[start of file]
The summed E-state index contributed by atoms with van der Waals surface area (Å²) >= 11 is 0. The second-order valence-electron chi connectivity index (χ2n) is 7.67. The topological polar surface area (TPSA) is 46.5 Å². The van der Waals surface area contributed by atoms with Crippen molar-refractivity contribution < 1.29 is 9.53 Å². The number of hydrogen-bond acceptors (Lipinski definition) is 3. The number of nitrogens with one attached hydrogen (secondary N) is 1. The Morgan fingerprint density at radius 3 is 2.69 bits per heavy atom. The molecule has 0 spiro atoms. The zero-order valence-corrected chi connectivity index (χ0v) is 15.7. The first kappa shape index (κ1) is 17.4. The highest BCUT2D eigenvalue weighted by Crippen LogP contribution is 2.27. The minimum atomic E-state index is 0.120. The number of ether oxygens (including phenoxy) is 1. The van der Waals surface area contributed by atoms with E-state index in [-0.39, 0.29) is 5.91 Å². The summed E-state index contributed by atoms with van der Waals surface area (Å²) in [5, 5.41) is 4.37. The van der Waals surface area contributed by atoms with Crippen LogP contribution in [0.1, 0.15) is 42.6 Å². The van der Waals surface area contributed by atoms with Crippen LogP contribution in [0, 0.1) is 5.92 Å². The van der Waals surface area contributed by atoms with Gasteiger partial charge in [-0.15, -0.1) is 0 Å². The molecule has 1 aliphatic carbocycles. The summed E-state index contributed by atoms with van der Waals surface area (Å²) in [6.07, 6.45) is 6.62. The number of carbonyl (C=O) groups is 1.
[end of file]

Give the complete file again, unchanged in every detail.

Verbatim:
The summed E-state index contributed by atoms with van der Waals surface area (Å²) >= 11 is 0. The second-order valence-electron chi connectivity index (χ2n) is 7.67. The topological polar surface area (TPSA) is 46.5 Å². The van der Waals surface area contributed by atoms with Crippen molar-refractivity contribution < 1.29 is 9.53 Å². The number of hydrogen-bond acceptors (Lipinski definition) is 3. The number of nitrogens with one attached hydrogen (secondary N) is 1. The Morgan fingerprint density at radius 3 is 2.69 bits per heavy atom. The molecule has 0 spiro atoms. The zero-order valence-corrected chi connectivity index (χ0v) is 15.7. The first kappa shape index (κ1) is 17.4. The highest BCUT2D eigenvalue weighted by Crippen LogP contribution is 2.27. The minimum atomic E-state index is 0.120. The number of ether oxygens (including phenoxy) is 1. The van der Waals surface area contributed by atoms with E-state index in [-0.39, 0.29) is 5.91 Å². The summed E-state index contributed by atoms with van der Waals surface area (Å²) in [5, 5.41) is 4.37. The van der Waals surface area contributed by atoms with Crippen LogP contribution in [0.1, 0.15) is 42.6 Å². The van der Waals surface area contributed by atoms with Crippen LogP contribution in [0, 0.1) is 5.92 Å². The van der Waals surface area contributed by atoms with Gasteiger partial charge in [-0.15, -0.1) is 0 Å². The molecule has 1 aliphatic carbocycles. The summed E-state index contributed by atoms with van der Waals surface area (Å²) in [6.07, 6.45) is 6.62. The number of carbonyl (C=O) groups is 1.